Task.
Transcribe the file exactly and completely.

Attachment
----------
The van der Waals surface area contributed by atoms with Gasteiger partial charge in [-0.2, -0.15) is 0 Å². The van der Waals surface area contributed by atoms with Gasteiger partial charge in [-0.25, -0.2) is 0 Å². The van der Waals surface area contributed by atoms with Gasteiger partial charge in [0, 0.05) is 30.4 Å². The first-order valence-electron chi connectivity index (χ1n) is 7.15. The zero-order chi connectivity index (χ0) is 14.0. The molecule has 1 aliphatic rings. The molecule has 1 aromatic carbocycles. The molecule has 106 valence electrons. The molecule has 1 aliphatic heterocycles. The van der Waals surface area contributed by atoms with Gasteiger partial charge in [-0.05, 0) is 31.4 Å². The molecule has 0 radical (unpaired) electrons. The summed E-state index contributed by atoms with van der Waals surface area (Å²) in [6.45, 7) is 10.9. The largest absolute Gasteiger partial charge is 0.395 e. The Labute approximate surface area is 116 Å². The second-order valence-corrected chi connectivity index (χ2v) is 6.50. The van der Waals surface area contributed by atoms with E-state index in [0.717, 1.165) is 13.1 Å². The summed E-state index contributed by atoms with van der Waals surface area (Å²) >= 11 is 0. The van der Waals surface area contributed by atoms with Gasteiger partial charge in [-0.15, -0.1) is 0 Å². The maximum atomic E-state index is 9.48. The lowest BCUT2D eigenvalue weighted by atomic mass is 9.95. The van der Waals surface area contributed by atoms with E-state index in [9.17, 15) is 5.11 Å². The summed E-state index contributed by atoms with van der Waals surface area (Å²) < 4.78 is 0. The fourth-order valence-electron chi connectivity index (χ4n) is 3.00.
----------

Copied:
The van der Waals surface area contributed by atoms with Gasteiger partial charge in [-0.2, -0.15) is 0 Å². The van der Waals surface area contributed by atoms with Gasteiger partial charge in [-0.25, -0.2) is 0 Å². The van der Waals surface area contributed by atoms with Gasteiger partial charge in [0, 0.05) is 30.4 Å². The first-order valence-electron chi connectivity index (χ1n) is 7.15. The zero-order chi connectivity index (χ0) is 14.0. The molecule has 1 aliphatic rings. The molecule has 1 aromatic carbocycles. The molecule has 106 valence electrons. The molecule has 1 aliphatic heterocycles. The van der Waals surface area contributed by atoms with Gasteiger partial charge in [-0.05, 0) is 31.4 Å². The molecule has 0 radical (unpaired) electrons. The summed E-state index contributed by atoms with van der Waals surface area (Å²) in [6.45, 7) is 10.9. The largest absolute Gasteiger partial charge is 0.395 e. The Labute approximate surface area is 116 Å². The second-order valence-corrected chi connectivity index (χ2v) is 6.50. The van der Waals surface area contributed by atoms with E-state index in [0.717, 1.165) is 13.1 Å². The summed E-state index contributed by atoms with van der Waals surface area (Å²) >= 11 is 0. The van der Waals surface area contributed by atoms with Gasteiger partial charge in [-0.15, -0.1) is 0 Å². The maximum atomic E-state index is 9.48. The lowest BCUT2D eigenvalue weighted by atomic mass is 9.95. The van der Waals surface area contributed by atoms with E-state index in [9.17, 15) is 5.11 Å². The summed E-state index contributed by atoms with van der Waals surface area (Å²) < 4.78 is 0. The fourth-order valence-electron chi connectivity index (χ4n) is 3.00.